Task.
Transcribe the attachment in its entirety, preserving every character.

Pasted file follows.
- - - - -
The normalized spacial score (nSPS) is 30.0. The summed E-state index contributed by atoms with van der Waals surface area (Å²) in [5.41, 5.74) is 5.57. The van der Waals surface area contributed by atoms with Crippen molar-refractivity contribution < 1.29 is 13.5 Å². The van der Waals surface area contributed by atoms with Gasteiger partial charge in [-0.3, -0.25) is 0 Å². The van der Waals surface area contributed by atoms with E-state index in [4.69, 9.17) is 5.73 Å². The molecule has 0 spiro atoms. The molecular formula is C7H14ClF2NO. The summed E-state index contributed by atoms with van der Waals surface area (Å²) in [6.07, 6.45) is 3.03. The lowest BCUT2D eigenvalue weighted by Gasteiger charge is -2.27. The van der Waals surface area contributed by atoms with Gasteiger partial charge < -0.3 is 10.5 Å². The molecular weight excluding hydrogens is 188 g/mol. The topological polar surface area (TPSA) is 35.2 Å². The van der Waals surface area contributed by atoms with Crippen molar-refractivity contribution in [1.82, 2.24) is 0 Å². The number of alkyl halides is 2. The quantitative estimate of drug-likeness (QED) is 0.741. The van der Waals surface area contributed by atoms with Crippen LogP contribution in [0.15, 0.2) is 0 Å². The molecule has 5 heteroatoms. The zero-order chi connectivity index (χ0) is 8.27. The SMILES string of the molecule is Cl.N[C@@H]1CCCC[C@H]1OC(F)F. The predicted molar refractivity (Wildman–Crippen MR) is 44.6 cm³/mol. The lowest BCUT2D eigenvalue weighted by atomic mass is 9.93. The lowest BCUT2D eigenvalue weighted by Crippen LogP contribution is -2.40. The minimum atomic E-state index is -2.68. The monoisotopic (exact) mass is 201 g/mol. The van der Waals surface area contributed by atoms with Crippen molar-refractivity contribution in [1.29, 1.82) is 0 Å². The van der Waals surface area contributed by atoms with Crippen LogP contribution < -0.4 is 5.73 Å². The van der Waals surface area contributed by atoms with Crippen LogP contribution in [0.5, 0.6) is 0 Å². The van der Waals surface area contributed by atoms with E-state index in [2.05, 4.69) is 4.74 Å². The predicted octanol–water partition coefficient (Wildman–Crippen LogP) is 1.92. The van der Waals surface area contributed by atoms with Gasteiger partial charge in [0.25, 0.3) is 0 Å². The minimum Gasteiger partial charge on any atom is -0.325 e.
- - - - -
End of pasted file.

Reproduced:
The normalized spacial score (nSPS) is 30.0. The summed E-state index contributed by atoms with van der Waals surface area (Å²) in [5.41, 5.74) is 5.57. The van der Waals surface area contributed by atoms with Crippen molar-refractivity contribution < 1.29 is 13.5 Å². The van der Waals surface area contributed by atoms with Gasteiger partial charge in [-0.3, -0.25) is 0 Å². The van der Waals surface area contributed by atoms with E-state index in [4.69, 9.17) is 5.73 Å². The molecule has 0 spiro atoms. The molecular formula is C7H14ClF2NO. The summed E-state index contributed by atoms with van der Waals surface area (Å²) in [6.07, 6.45) is 3.03. The lowest BCUT2D eigenvalue weighted by Gasteiger charge is -2.27. The van der Waals surface area contributed by atoms with Gasteiger partial charge < -0.3 is 10.5 Å². The molecular weight excluding hydrogens is 188 g/mol. The topological polar surface area (TPSA) is 35.2 Å². The van der Waals surface area contributed by atoms with Crippen molar-refractivity contribution in [1.82, 2.24) is 0 Å². The number of alkyl halides is 2. The quantitative estimate of drug-likeness (QED) is 0.741. The van der Waals surface area contributed by atoms with Crippen LogP contribution in [0.15, 0.2) is 0 Å². The molecule has 5 heteroatoms. The zero-order chi connectivity index (χ0) is 8.27. The SMILES string of the molecule is Cl.N[C@@H]1CCCC[C@H]1OC(F)F. The predicted molar refractivity (Wildman–Crippen MR) is 44.6 cm³/mol. The lowest BCUT2D eigenvalue weighted by atomic mass is 9.93. The lowest BCUT2D eigenvalue weighted by Crippen LogP contribution is -2.40. The minimum atomic E-state index is -2.68. The monoisotopic (exact) mass is 201 g/mol. The van der Waals surface area contributed by atoms with Crippen molar-refractivity contribution in [1.29, 1.82) is 0 Å². The van der Waals surface area contributed by atoms with Crippen LogP contribution < -0.4 is 5.73 Å². The van der Waals surface area contributed by atoms with Crippen LogP contribution in [0.5, 0.6) is 0 Å². The van der Waals surface area contributed by atoms with E-state index in [2.05, 4.69) is 4.74 Å². The predicted octanol–water partition coefficient (Wildman–Crippen LogP) is 1.92. The van der Waals surface area contributed by atoms with Gasteiger partial charge in [0.25, 0.3) is 0 Å². The minimum Gasteiger partial charge on any atom is -0.325 e.